Reviews and updates from Amber Foxx, author of the Mae Martin Psychic Mystery Series
The plot is so tightly woven I can’t say much about it without giving something away. After I finished, I kept reflecting on various scenes and realizing how perfectly they set up the end, and how masterfully each character had been plotting, as well as the author. Every scene has a goal, and it’s the character’s goal in service of the author’s goal, perfectly aligned. The reader never once senses the author at work. I went back over the book a second time to study the craft, but while I was reading it the first time, there was only the spell of the story. The Boston settings, the inner workings of the courts, state politics, a DA’s office, a defense practice, and the news media covering them are portrayed with an insider’s knowledge.
Rachel North, a Harvard law student in her thirties preparing for a second career, is the primary character. As a first person narrator, Rachel isn’t telling the reader a story. The reader is inside Rachel’s head as she’s telling herself a story. My first impressions of Rachel weren’t positive, but her occasional humor and her intensity kept me engaged. She’s driven. Her lack of a healthy ego, a sense of self, or an inner life, combine to make her obsessed with work and accomplishments and how others perceive her. She seems to live on a tightrope of proving herself or proving something to herself, even in her marriage. By the end, I understood why. Understood why she finally seemed strong and confident when she did something in her internship that was out of line, confronting a man she once worked for and once worshiped.
Ryan doesn’t dig into Rachel’s early life in order to explain her, a good choice. We meet Rachel as she is, attracted to powerful older men, and determined to become a defense lawyer like her husband, Jack Kirkland. He’s so good he’s on the ‘murder list’—one of the lawyers assigned to those accused of murder who can’t afford their own attorneys.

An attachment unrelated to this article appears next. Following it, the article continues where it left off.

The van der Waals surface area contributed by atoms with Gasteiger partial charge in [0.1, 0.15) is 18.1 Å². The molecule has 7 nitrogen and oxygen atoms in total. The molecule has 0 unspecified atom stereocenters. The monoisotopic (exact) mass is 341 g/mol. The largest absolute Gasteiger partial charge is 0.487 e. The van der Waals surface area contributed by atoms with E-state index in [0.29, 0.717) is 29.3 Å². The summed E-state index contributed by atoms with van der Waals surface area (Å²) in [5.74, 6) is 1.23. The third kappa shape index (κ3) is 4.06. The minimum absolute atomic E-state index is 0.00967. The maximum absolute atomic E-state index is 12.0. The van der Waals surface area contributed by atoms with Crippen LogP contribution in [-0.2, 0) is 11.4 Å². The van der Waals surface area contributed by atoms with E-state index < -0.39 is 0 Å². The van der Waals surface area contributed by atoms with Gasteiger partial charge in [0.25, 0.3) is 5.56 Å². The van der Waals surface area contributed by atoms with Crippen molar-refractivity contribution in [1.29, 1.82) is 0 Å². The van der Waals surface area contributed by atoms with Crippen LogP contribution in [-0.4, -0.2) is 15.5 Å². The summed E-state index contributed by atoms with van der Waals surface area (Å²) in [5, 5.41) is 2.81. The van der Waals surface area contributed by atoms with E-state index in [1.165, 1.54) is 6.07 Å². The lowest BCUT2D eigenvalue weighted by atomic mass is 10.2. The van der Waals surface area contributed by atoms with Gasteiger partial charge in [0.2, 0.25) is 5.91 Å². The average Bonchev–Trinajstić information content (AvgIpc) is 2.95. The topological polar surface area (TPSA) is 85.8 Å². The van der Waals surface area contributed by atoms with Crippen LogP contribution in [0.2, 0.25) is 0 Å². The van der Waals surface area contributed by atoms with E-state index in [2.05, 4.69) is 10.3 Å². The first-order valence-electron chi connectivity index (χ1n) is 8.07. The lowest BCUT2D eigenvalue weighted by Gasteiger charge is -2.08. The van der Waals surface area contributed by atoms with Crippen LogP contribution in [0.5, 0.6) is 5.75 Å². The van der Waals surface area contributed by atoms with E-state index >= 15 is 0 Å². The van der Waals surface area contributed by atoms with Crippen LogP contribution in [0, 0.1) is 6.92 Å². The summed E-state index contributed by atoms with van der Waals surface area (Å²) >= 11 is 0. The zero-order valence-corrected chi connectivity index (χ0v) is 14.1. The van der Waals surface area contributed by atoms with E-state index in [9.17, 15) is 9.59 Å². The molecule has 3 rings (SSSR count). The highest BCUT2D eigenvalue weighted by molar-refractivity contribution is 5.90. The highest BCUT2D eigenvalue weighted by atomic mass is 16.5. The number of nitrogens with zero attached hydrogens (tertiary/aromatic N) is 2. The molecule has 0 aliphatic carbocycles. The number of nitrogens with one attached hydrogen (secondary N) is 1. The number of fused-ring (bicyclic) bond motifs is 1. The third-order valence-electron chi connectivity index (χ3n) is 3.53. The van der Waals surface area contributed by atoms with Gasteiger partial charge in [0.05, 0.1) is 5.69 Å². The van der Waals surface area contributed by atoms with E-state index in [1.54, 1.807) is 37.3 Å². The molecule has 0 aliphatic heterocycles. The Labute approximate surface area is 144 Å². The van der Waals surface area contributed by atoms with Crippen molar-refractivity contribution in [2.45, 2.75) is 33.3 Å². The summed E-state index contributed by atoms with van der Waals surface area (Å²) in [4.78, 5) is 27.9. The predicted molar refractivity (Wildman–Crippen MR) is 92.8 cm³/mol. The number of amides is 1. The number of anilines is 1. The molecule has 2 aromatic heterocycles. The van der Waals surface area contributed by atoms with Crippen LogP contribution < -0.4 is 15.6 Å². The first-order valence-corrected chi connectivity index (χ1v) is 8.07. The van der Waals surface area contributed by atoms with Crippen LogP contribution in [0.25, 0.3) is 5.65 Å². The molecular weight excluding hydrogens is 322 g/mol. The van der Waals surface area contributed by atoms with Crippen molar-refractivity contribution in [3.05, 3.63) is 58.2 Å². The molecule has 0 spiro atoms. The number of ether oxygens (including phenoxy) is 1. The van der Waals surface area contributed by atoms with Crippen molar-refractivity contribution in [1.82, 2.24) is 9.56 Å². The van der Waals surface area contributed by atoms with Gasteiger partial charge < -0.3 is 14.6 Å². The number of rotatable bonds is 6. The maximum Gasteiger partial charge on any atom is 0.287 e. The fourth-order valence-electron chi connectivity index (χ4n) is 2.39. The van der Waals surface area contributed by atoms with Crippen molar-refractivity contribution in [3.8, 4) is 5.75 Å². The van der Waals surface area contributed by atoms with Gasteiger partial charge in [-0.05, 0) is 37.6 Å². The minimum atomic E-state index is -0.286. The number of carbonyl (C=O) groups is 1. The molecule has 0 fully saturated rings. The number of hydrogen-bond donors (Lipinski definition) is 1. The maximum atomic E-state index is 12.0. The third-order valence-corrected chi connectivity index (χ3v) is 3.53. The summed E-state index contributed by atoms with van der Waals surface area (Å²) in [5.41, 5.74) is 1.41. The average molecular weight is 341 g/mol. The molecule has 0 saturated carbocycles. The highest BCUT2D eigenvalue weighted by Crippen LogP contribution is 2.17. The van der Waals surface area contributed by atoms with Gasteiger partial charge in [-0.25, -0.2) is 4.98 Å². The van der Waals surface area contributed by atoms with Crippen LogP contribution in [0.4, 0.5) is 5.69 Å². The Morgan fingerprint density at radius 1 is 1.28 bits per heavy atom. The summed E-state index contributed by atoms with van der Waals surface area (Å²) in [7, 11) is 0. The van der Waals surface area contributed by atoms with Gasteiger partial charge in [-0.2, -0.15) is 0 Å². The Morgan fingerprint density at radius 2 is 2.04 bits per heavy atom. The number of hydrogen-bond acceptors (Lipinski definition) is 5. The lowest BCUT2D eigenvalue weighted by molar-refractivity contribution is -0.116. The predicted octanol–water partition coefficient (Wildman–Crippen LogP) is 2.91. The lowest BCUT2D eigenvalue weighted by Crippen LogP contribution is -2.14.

His nemesis is district attorney Martha Gardiner, and this prosecution-defense antagonism is part of an extraordinary triangle with Rachel—as Martha’s intern—at its apex.
Ryan skillfully does things most writers can’t pull off. She changes from first person present tense to the same narrator’s voice in the past tense and then back to the present, and she eventually widens the lens to take in Jack’s and Martha’s points of view in third person past tense. But with all these shifts, Ryan never has to retell anything in the next point of view. Everything is revealed in the order of the unfolding of events, legal and psychological, from the most effective point of view. There’s a reason she broadens the scope to take the reader outside of Rachel’s head exactly when she does.
By the end, Rachel has what might be called an inner life of sorts and an identity, finally, not attached to any man. But this isn’t what it sounds like. Nothing in this book is what it starts out seeming to be. Nothing.
Note: I read an advance review copy. The book comes out in August.